It was winter break of 2016. A flyer for a hotel party was just posted and majority of the Facebook feed made plans to attend. Walking into the medium size room Cue found two queen beds, a TV, small passage leading to the bathroom, and the complimentary Bible resting on the night stand. An eerie silence occasionally filled the room. The party was stuck in a rut. Cue offered to be the DJ of a party. Taking his iPhone out of his jean pocket he paired it with the speaker.

“I want you to be mine again baby. I know this life style is driving you crazy.” Fetty Wap’s song, Again, vibrated off the walls. The party livened up and people relaxed. Cue not thinking anything left his phone playing music and stepped out of the room. He woke the next morning at his girlfriend’s house.

“I was just waking up when I found out that [the video] was leaked,” Cue’s says. His phone was constantly vibrating from the onslaught of Facebook notifications.

“It was a horrible feeling honestly, it was just like ‘wow I cannot believe it.’” Cue had always been told that if he was going to do something with his partner, then to do it in the privacy of your own home.  “And that’s exactly what we did,” he said.

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Ronald Huggins

Ronald Huggins, the city of New Haven’s Youth Services Specialist and Youth Employment Supervisor, is a large man. He sits behind his desk at New Haven City Hall; leaning back in his chair Huggins brings his arms up and folds them over is chest looking down over his wire rimmed glasses. Working on a day to day basis with the youth of New Haven, he has witnessed first-hand cases of revenge porn.  Incidents begin with students still in high school. Majority of high school students share intimate images over social media thinking it will disappear.

“We just had a story this week of a young girl who sent her picture to one boy on the football team at a school in New Haven and he sent the picture out. [Leading to] the mom [coming] into the school,” Huggins says.

The majority of people want to play the blame game.

“Last thing we want to do is put the blame game on a person. What we do is try to educate that person, here’s the laws behind it, here’s the schools standing, but at the same time you know . . .” he waves his hand in a circular motion and tilting his head to the side.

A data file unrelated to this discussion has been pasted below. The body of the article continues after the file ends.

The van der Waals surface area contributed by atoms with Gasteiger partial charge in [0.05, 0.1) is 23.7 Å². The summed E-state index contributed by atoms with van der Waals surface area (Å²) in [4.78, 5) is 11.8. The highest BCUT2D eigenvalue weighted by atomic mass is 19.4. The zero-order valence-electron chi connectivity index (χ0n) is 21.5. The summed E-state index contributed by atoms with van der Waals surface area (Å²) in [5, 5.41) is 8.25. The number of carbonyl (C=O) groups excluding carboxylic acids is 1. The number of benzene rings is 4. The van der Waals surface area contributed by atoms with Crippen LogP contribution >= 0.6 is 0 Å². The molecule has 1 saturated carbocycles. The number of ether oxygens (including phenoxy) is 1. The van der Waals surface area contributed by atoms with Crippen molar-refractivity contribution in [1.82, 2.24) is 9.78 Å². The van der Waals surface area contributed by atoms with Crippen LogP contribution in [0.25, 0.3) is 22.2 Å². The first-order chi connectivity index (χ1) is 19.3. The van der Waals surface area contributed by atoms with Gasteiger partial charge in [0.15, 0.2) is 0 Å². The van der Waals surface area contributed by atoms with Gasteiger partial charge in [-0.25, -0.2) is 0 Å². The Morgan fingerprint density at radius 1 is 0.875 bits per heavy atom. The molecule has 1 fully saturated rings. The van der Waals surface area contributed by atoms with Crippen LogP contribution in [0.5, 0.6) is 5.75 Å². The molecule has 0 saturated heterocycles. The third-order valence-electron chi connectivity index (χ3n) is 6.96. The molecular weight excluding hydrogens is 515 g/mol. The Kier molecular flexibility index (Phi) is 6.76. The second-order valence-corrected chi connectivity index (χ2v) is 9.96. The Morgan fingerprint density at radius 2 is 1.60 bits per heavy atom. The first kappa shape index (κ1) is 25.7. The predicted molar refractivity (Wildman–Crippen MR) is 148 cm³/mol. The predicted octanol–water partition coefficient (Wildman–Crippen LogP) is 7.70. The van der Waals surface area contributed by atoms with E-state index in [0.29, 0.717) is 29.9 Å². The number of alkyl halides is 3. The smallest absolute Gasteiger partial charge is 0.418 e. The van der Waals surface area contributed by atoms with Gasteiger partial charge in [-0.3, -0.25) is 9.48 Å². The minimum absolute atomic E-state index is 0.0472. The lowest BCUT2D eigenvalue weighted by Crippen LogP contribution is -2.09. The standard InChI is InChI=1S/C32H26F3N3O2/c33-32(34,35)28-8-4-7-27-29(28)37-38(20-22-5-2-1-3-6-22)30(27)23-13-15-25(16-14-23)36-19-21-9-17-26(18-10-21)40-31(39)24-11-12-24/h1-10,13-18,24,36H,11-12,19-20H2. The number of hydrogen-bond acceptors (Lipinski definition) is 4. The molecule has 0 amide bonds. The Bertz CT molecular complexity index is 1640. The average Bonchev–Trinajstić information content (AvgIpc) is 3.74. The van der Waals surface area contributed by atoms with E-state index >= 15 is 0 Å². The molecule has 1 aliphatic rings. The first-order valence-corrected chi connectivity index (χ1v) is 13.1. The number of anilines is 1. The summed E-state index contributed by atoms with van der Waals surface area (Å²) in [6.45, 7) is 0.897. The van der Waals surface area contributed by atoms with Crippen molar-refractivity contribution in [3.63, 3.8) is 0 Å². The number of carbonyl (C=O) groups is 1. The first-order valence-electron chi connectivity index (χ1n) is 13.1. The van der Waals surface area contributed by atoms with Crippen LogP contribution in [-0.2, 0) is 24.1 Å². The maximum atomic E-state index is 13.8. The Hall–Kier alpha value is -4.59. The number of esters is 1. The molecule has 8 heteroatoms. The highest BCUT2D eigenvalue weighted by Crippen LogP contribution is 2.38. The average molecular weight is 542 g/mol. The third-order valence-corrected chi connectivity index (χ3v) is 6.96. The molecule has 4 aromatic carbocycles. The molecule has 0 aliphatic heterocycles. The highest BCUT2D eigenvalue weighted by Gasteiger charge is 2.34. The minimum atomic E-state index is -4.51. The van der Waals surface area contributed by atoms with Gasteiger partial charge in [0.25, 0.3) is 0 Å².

In Connecticut, revenge porn laws fall under the same classification as sexting laws. Sexting law 53-196h can result in a “conviction of a misdemeanor for both parties who participated in sexting under the ages of 13-17 years-old.”  Since revenge porn was put on the books in 2015, victims have chosen to not seek charges in roughly 36 percent of reported cases.

After their entire ordeal, Takqia Staggers and Malique Cue both experienced different responses.

“I’m not going to lie I contemplated suicide as more and more people found out about the picture,” says Staggers. “I couldn’t think straight.” Being sixteen years-old at the time the image was considered child pornography.  “If our parents knew more, and were more educated on this, I would have pressed charges.”

Malique Cue experienced a different reaction to his tragic ordeal that convinced him not to press charges.  “The video was already out, and everybody had seen it so what am I really pressing charges for? I mean it won’t change anything,” says Cue.

Revenge porn is becoming more and more common due to the growing beast known as social media. According to the online statistic portal, Statista, the average person from 2012-2017 spends 126 minutes on social media daily. With the use of social media exploding among teens, revenge porn is not going away. Huggins wants to educate and give support to victims.

“We can’t change what has happened only thing we can do is fix what happens moving forward. I would really try to get the student some type of help or assistance to see if this was something they’re dealing with or going through,” says Huggins. “I would really have a talk to them. You can’t change what has happened. So now you fix it so that it never happens again.”

Cover Photo courtesy of Pixabay

 

Blue Muse Magazine is a general interest literary magazine published by the students of the English Department at Central Connecticut State University in New Britain, Connecticut. We publish poetry, fiction, and a gamut of creative nonfiction on anything and everything the blue muse inspires us to write.